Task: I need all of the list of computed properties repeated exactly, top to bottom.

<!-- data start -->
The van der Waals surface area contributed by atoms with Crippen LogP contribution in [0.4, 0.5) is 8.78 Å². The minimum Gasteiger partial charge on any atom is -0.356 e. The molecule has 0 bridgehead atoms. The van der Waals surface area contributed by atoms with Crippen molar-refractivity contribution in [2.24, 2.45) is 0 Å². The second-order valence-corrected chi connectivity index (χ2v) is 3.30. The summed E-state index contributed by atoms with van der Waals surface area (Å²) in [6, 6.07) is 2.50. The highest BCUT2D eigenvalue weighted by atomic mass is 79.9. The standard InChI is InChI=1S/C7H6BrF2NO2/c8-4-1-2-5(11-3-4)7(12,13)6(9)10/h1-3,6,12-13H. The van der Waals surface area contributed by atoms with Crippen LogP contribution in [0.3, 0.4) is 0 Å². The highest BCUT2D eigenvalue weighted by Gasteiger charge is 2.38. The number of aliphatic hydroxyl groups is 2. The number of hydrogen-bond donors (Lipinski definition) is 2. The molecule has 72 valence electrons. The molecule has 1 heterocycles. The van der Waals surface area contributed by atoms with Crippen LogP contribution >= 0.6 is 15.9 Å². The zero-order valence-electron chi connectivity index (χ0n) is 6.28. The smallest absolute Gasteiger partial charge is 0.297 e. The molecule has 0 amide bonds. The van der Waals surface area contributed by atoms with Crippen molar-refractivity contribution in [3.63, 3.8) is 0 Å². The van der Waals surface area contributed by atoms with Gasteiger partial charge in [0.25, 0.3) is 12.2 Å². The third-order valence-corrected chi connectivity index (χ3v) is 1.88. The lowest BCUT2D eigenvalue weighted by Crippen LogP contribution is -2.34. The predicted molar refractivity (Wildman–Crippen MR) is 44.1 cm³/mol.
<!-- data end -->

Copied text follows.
The van der Waals surface area contributed by atoms with Crippen LogP contribution in [0.4, 0.5) is 8.78 Å². The minimum Gasteiger partial charge on any atom is -0.356 e. The molecule has 0 bridgehead atoms. The van der Waals surface area contributed by atoms with Crippen molar-refractivity contribution in [2.24, 2.45) is 0 Å². The second-order valence-corrected chi connectivity index (χ2v) is 3.30. The summed E-state index contributed by atoms with van der Waals surface area (Å²) in [6, 6.07) is 2.50. The highest BCUT2D eigenvalue weighted by atomic mass is 79.9. The standard InChI is InChI=1S/C7H6BrF2NO2/c8-4-1-2-5(11-3-4)7(12,13)6(9)10/h1-3,6,12-13H. The van der Waals surface area contributed by atoms with Crippen LogP contribution in [0.3, 0.4) is 0 Å². The highest BCUT2D eigenvalue weighted by Gasteiger charge is 2.38. The number of aliphatic hydroxyl groups is 2. The number of hydrogen-bond donors (Lipinski definition) is 2. The molecule has 72 valence electrons. The molecule has 1 heterocycles. The van der Waals surface area contributed by atoms with Crippen LogP contribution >= 0.6 is 15.9 Å². The zero-order valence-electron chi connectivity index (χ0n) is 6.28. The smallest absolute Gasteiger partial charge is 0.297 e. The molecule has 0 amide bonds. The van der Waals surface area contributed by atoms with Crippen molar-refractivity contribution in [3.63, 3.8) is 0 Å². The van der Waals surface area contributed by atoms with Gasteiger partial charge in [0.25, 0.3) is 12.2 Å². The third-order valence-corrected chi connectivity index (χ3v) is 1.88. The lowest BCUT2D eigenvalue weighted by Crippen LogP contribution is -2.34. The predicted molar refractivity (Wildman–Crippen MR) is 44.1 cm³/mol.